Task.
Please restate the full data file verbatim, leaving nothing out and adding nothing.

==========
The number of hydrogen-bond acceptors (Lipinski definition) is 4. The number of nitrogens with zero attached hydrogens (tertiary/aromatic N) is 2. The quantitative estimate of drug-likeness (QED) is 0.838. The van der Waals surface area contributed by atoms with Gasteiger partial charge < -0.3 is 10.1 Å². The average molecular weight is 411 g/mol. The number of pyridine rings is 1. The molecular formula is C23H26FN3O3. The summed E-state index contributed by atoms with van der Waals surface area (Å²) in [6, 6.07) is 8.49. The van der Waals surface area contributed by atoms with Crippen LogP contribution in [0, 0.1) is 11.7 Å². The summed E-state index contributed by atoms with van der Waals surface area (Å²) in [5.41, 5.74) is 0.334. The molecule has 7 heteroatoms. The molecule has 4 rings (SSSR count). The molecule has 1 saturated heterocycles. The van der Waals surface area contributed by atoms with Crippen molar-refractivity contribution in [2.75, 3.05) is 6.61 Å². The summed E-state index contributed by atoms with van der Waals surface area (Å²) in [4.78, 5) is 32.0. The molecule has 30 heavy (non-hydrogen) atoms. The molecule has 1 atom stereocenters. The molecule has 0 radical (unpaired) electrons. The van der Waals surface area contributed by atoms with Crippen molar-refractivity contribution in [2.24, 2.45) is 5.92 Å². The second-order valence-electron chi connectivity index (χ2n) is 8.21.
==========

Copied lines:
The number of hydrogen-bond acceptors (Lipinski definition) is 4. The number of nitrogens with zero attached hydrogens (tertiary/aromatic N) is 2. The quantitative estimate of drug-likeness (QED) is 0.838. The van der Waals surface area contributed by atoms with Gasteiger partial charge < -0.3 is 10.1 Å². The average molecular weight is 411 g/mol. The number of pyridine rings is 1. The molecular formula is C23H26FN3O3. The summed E-state index contributed by atoms with van der Waals surface area (Å²) in [6, 6.07) is 8.49. The van der Waals surface area contributed by atoms with Crippen LogP contribution in [0, 0.1) is 11.7 Å². The summed E-state index contributed by atoms with van der Waals surface area (Å²) in [5.41, 5.74) is 0.334. The molecule has 7 heteroatoms. The molecule has 4 rings (SSSR count). The molecule has 1 saturated heterocycles. The van der Waals surface area contributed by atoms with Crippen molar-refractivity contribution in [2.75, 3.05) is 6.61 Å². The summed E-state index contributed by atoms with van der Waals surface area (Å²) in [4.78, 5) is 32.0. The molecule has 30 heavy (non-hydrogen) atoms. The molecule has 1 atom stereocenters. The molecule has 0 radical (unpaired) electrons. The van der Waals surface area contributed by atoms with Crippen molar-refractivity contribution in [2.24, 2.45) is 5.92 Å². The second-order valence-electron chi connectivity index (χ2n) is 8.21.